The Issue of Federal Regulation in the Progressive Era

By Richard Abrams | Go to book overview

I THE ISSUE IN THE ABSTRACT

ALL THESE APPEALS HAD FIRST TO OVERCOME THE PREDOMINANT AVOWED ideology of the times. That ideology, as expressed in its most disinterested or idealistic form by William Graham Sumner ( 1840-1910), Professor of Political Science at Yale University and a disciple of the English sociologist Herbert Spencer, made use of the most recent scientific theories about the laws of Nature to condemn political--that is, "artificial"--interference with the "natural" processes of social development. Sumner "Social Darwinism" strikes most people today as embodying gross misapprehensions about science and a gross misapplication of biological knowledge to social processes. But even today, in the middle of the twentieth century, there is considerable provocative force in his view that "Certain ills belong to the hardships of human life," that "It is not at all the function of the State to make men happy," and that "It is not to be admitted for a moment that liberty is a means to social ends, and that it may be impaired for major considerations." (Compare Theodore Roosevelt's qualifications regarding individual liberty in 1910. quoted on page 23 below.) Similarly, his frigidly realistic description of the State ("only a little group of men chosen in a very haphazard way") can be chilling to those who urge placing upon "the State" regulative functions in the production and distribution of wealth.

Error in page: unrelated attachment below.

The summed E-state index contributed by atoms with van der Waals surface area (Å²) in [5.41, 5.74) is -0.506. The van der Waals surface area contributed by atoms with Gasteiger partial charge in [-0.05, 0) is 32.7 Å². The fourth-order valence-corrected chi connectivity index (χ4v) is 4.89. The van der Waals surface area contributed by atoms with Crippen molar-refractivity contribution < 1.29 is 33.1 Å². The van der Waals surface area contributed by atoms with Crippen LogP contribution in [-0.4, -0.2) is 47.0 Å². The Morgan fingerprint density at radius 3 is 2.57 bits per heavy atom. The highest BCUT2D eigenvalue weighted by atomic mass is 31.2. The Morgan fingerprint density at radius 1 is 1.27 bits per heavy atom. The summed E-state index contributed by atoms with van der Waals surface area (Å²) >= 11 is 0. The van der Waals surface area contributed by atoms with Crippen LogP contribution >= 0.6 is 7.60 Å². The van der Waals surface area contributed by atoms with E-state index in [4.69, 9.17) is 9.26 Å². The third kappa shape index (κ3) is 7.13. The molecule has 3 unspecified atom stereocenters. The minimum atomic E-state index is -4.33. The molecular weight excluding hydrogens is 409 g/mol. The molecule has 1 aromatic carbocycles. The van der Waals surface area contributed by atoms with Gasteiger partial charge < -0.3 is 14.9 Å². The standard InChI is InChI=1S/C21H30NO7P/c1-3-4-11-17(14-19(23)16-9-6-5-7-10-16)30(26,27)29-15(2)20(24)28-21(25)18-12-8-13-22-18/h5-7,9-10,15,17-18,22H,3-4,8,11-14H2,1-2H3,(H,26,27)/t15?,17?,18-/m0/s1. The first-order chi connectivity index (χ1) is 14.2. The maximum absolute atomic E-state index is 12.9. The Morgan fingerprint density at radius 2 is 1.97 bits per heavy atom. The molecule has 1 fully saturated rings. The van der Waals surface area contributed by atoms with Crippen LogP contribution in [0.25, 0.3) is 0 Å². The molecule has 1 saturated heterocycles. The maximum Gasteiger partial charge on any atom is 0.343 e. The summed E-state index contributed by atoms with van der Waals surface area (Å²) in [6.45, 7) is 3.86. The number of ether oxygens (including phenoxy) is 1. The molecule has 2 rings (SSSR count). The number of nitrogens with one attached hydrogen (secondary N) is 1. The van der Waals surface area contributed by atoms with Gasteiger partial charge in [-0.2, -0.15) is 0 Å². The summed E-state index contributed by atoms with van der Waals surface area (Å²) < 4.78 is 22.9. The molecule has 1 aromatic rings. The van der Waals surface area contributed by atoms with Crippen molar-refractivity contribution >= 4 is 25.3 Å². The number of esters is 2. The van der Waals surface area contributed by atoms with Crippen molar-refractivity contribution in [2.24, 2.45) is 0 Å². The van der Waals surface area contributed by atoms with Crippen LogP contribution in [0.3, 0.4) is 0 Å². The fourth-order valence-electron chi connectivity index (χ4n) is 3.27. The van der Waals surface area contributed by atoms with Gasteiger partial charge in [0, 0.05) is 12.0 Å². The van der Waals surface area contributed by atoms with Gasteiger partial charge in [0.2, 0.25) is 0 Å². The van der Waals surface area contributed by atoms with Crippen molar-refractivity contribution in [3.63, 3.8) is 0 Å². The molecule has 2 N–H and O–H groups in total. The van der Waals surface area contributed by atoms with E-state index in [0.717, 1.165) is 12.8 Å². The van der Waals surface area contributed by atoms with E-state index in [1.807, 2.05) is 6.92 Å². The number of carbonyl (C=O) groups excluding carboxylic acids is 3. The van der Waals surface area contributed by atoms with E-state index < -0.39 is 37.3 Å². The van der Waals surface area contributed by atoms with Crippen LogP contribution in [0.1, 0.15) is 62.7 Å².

A. THE MORAL DISCIPLINE OF WORK

In the following selection. Richard Hofstadter, a modern liberal historian, presents a brief view of Social Darwinism which should serve to introduce the student in a fresh way to the assertions of a man who, in his own time, was very much a liberal himself. The Sumner selection follows immediately thereafter. ( Richard Hofstadter, Social Darwinism in American Thought [ Boston: Beacon Press, 1955], pp. 9-11.)]

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